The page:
; Nel et al., 2013NEL, P., SCHMIDT, A.R., BASSLER, C. and NEL, A., 2013. Fossil thrips of the family Uzelothripidae suggest 53 million years of morphological and ecological stability. Acta Palaeontologica Polonica, vol. 58, no. 3, pp. 609-614.). A possibility is that it has been transported around the world by commercial trade (Tree, 2009TREE, D.J., 2009. Disjunct distribution of Uzelothripidae (Thysanoptera) new to Australia. Zootaxa, vol. 2207, no. 1, pp. 67-68. http://dx.doi.org/10.11646/zootaxa.2207.1.3.
http://dx.doi.org/10.11646/zootaxa.2207....
).

Figure 2
Confirmed records (black dots) and niche modelling distribution of Uzelothrips scabrosus (color gradation (0 to 1) indicates the probability of favorable conditions for species establishment).

Uzelothrips scabrosus was described from Brazil (Hood, 1952HOOD, J.D., 1952. Brasilian Thysanoptera III. Proceedings of the Biological Society of Washington, vol. 65, pp. 141-174.) and ever since the species has not been recorded in the National territory. In the present work, we report the rediscovery of the species in an area about 1,000 Km away from the type location. In addition, we modelled the possible distribution of the species around the globe.

Specimens were collected from 2019 to 2021 in Floriano, state of Piauí (details in Material Examined). The area is within a semi-arid tropical climate, with rainy and dry periods lasting around six months each. It presents average temperatures between 29 °C to 38 °C and “Cerradão” and “Campo Cerrado” vegetations (CEPRO, 2021FUNDAÇÃO CENTRO DE PESQUISAS ECONÔMICAS E SOCIAIS DO PIAUÍ – CEPRO, 2021 [viewed 20 February 2021]. Socioeconomic diagnosis: municipality of Floriano [online]. Available from: http://www.cepro.pi.gov.br/
http://www.cepro.pi.gov.br/...
). Individuals were mounted in permanent microscope slides following the technique available in Mound and Marullo (1996)MOUND, L.A. and MARULLO, R., 1996. The thrips of Central and South America: an introduction (Insecta: Thysanoptera). Memoirs of Entomology International, vol. 6, pp. 1-487. and are deposited in the Coleção de História Natural da Universidade Federal do Piauí (CHNUFPI), Floriano, Brazil. Some specimens were kept in absolute alcohol for future possible molecular analyses.

Niche modelling for U. scabrosus was based on the geographic coordinates of nine specific locations of material deposited in scientific collections (Table 1). For non-georeferenced records, we used the label information to retrieve the most probable coordinates. A total of 19 environmental variables were used to estimate the potential distribution, which include precipitation, temperature, moisture index and radiation, at 10-minute spatial resolution. These were obtained from WorldClim dataset and cover climate information in the period 1970-2000. Modelling was performed through multivariate analysis and maximum entropy using MaxEnt 3.4.4 (Phillips et al., 2020PHILLIPS, S.J., DUDÍK, M. and SCHAPIRE, R.E. 2020 [viewed 4 February 2021]. Maxent software for modeling species niches and distributions Version 3.4.1 [online]. Available from: http://biodiversityinformatics.amnh.org/open_source/maxent/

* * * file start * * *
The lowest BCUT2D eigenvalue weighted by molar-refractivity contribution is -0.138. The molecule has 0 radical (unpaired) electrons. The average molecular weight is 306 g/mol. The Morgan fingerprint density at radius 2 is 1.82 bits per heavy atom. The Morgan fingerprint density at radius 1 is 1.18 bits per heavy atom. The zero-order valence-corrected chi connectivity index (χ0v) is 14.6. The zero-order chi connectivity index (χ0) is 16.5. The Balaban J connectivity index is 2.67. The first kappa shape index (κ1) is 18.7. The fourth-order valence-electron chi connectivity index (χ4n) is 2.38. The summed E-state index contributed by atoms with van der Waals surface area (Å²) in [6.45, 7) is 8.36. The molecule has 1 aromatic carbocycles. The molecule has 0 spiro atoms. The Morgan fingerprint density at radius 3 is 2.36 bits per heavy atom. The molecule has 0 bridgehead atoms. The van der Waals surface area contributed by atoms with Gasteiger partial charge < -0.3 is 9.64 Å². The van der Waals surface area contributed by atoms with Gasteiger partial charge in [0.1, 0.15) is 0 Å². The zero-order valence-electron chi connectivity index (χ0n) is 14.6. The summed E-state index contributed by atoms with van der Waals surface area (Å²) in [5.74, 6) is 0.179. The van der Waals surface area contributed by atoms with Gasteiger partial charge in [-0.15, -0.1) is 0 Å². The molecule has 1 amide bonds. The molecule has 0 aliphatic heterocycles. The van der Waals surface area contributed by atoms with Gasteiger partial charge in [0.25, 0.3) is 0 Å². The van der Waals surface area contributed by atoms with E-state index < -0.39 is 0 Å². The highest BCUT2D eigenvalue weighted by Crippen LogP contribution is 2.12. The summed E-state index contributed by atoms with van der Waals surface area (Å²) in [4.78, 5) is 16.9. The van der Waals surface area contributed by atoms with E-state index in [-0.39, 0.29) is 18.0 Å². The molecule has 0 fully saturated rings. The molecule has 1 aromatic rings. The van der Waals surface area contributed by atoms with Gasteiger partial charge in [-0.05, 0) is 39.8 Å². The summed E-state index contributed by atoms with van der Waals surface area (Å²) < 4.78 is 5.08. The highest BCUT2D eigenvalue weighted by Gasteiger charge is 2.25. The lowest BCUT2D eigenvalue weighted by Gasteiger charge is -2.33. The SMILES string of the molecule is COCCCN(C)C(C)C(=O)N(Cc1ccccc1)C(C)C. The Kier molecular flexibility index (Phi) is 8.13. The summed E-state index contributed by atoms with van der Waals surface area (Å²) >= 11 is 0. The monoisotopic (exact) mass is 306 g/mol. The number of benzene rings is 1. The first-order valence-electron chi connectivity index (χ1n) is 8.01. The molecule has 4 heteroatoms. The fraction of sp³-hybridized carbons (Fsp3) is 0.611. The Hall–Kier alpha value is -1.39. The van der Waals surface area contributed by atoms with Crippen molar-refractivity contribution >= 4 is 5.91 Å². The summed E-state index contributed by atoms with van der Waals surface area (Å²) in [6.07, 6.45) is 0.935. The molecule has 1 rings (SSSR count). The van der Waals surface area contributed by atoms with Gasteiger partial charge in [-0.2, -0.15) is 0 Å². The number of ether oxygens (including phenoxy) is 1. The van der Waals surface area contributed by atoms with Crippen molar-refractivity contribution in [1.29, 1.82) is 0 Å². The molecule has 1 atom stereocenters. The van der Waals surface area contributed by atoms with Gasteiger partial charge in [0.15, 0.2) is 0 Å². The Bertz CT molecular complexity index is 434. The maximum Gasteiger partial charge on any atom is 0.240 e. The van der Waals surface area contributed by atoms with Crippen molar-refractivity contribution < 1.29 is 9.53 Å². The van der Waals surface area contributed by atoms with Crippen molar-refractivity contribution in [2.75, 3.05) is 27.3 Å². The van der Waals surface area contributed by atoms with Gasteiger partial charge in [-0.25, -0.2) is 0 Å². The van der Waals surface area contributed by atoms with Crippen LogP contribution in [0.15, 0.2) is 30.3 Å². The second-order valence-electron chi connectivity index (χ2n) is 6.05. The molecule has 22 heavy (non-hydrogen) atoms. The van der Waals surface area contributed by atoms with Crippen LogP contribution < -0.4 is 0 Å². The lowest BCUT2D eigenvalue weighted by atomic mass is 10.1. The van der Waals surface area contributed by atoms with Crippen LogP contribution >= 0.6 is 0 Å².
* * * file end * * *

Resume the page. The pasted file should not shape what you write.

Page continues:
http://biodiversityinformatics.amnh.org/...
). MaxEnt estimates the probability of occurrence based on environmental parameters and has predictive power even with small datasets (Wisz et al., 2008WISZ, M.S., HIJMANS, R.J., LI, J., PETERSON, A.T., GRAHAM, C.H. and GUISAN, A., 2008. Effects of sample size on the performance of species distribution models. Diversity & Distributions, vol. 14, no. 5, pp. 763-773. http://dx.doi.org/10.1111/j.1472-4642.2008.00482.x.
http://dx.doi.org/10.1111/j.1472-4642.20...
). Model settings were defined after a bias analysis using the software R 4.0.2. The chosen model, with the least delta AIC, included linear, quadratic, hinge, product and threshold features with regularization multiplier of 4.0.

Table 1
Geographic coordinates of nine specific locations of specimens of Uzelothrips scabrosus deposited in scientific collections.